But the result on the scoreboard never matters to them. They do it to honour the effort. They do it to feel proud of their country. Every time they sing like they’ve just won the World Championship.
They players are treated to a glorious rendition of the first stanza of ‘Himnusz.’ And this is what is heard:
“O Lord, bless the nation of Hungary
With your grace and bounty
Extend over it your guarding arm
During strife with its enemies
Long torn with ill fate
Bring with it a time of relief
This nation has suffered for all sins
Of the past and of the future”
It’s a powerful thing to witness. So powerful in fact, that after their loss to Canada, Taylor Hall (who was waiting to do an interview with TSN’s Ryan Rishaug) asked if it could wait until ‘Himnusz’ was over. He wanted to see it for himself. The wish was granted, as Hall and everyone else in the Yubyleiny Arena came to a halt – most of who were not Hungarians - and were brought to tears by the raw emotion that they witnessed.
Hungary lost their first five games in St. Petersburg – outscored 25-5 in the process. It wasn’t a surprise. Their players are outclassed by the giants of the hockey world. In fact, the results from those first five games were better than most expected – a result of their determination and never-ending effort. They hung in there admirably against the world’s best, but ultimately the sheer talent of the other nations always prevailed.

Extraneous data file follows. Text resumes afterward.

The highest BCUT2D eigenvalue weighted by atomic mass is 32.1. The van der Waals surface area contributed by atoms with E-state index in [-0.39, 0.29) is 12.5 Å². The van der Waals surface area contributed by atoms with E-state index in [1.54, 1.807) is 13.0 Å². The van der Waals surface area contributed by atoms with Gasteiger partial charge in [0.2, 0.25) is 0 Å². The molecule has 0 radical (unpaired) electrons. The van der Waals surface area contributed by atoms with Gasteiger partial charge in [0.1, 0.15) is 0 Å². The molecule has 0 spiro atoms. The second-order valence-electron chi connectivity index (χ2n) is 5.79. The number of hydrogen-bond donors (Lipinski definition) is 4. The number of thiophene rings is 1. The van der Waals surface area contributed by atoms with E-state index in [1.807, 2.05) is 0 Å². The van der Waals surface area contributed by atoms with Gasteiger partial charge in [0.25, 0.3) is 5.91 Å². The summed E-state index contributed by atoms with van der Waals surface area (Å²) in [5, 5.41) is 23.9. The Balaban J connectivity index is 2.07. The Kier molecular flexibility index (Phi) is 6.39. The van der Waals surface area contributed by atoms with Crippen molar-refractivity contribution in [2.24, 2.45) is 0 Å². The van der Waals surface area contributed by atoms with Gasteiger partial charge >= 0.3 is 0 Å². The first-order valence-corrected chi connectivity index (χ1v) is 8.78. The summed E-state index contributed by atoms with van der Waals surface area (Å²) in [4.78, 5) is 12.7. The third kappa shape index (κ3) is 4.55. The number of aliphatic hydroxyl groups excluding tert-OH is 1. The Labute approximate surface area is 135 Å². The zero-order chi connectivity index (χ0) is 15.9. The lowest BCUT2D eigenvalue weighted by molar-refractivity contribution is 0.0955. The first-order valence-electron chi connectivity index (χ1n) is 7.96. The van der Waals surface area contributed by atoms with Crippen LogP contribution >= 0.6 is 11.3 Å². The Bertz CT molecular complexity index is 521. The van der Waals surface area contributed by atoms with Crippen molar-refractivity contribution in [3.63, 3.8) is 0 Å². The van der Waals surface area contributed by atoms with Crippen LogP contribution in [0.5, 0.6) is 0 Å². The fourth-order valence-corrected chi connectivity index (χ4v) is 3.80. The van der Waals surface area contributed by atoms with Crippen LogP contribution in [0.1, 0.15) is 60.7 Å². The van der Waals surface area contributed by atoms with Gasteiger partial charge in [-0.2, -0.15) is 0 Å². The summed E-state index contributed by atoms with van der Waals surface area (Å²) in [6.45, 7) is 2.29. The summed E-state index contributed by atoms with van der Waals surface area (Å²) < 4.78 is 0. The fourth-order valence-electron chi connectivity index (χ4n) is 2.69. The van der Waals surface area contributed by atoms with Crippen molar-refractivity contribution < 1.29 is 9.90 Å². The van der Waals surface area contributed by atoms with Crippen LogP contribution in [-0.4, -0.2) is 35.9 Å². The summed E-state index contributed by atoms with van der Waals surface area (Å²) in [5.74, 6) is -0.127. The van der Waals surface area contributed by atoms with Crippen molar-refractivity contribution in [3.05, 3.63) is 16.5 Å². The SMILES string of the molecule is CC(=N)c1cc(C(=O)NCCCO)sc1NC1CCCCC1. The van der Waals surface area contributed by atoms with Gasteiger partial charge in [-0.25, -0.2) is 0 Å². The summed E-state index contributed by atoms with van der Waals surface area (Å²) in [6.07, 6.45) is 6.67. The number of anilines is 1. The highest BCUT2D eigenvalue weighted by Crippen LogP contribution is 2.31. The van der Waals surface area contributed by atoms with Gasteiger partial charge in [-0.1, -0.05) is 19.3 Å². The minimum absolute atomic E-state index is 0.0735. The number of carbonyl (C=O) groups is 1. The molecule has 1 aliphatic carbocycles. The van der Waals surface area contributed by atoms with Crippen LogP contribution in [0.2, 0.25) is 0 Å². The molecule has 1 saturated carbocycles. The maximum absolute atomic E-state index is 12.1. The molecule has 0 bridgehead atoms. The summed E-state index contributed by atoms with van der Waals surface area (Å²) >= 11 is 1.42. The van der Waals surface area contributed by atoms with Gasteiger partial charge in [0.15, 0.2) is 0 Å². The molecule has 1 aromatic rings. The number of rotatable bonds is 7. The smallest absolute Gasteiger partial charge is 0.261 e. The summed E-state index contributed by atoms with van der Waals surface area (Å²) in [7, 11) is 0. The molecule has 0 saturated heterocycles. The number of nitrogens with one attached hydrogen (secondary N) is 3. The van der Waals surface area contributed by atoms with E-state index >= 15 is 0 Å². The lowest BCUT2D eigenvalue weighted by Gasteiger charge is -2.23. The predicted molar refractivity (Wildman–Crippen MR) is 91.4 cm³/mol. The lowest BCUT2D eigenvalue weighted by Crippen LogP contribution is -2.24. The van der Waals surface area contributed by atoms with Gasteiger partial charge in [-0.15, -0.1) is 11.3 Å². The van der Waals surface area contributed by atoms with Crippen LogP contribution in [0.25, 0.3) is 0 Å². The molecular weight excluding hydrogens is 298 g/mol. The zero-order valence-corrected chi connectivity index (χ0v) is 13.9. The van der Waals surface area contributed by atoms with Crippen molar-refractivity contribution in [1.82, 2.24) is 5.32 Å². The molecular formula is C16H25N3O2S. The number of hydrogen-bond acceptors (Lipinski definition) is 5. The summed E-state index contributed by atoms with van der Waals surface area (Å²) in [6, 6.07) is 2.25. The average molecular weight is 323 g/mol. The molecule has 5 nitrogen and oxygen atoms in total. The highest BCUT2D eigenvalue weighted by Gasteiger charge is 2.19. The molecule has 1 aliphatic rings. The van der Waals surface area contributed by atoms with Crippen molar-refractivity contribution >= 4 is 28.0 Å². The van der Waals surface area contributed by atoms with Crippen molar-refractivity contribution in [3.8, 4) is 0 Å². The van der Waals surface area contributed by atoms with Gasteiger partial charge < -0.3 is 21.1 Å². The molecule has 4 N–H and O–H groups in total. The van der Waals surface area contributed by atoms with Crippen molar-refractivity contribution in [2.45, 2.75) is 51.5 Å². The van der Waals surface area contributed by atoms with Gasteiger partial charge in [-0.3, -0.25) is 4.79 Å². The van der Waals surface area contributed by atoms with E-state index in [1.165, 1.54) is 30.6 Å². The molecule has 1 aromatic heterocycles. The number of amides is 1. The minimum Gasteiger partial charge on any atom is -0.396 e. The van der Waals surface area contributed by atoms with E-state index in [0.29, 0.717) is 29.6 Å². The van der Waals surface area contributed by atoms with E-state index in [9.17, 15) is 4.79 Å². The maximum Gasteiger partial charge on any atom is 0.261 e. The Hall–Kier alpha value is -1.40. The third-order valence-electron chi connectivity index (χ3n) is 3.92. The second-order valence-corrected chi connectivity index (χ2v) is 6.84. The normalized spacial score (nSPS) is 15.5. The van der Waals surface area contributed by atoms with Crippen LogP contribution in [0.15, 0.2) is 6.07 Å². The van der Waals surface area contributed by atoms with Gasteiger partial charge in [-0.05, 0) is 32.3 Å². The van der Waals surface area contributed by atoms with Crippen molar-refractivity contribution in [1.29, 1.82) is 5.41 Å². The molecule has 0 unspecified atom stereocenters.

And that’s what makes what happened here on Saturday afternoon even more special.
To everyone’s surprise, Hungary jumped out to a 2-0 first period lead over Belarus – a team that sat just above them in the Group B standings. But by six minutes into the second period, the Belarusians had tied the game at two and were poised for more. The proverbial wheels were coming off the Hungarian wagon. It appeared that a 17th straight World Championship loss was in the works.
But before the Hungarian fans had a chance to ponder that, Balazs Sebok gave them the lead back. The Hungarian fans went wild. And three minutes later, Vilmos Gallo made it 4-2 for Hungary, sending those fans in the left end zone into an absolute frenzy – and chasing Belarus goaltender Kevin Lalande from the game. It remained a two-goal lead for Hungary at end of two periods and the second intermission parade to the beer garden was even more spirited than usual.
Belarus would come out firing to start the third period, but most of those shots never found the net. Many were blocked by diving Hungarian players willing to do whatever it took to keep the lead. The final 20 minutes were anxious times for their supporters. Could this finally be the day?
To quell the nerves, they did what they did best. They chanted.
“HUN-GA-RIA… HUN-GA-RIA… HUN-GA-RIA…”
As time ticked on with the two-goal lead still intact, those nerves slowly faded. The roar of the fans grew louder as the chances of victory became greater. As the final seconds ticked down, a shorthanded Team Hungary scored on an empty net, sealing the victory.
The players mobbed goaltender Miklos Rajna. Tears of joy flowed in the left end zone. Grown men wept and hugged each other, the red and green face paint they wore now a smeared mess. Many wondered if it was real life or just some wonderful dream that they didn’t want to wake up from.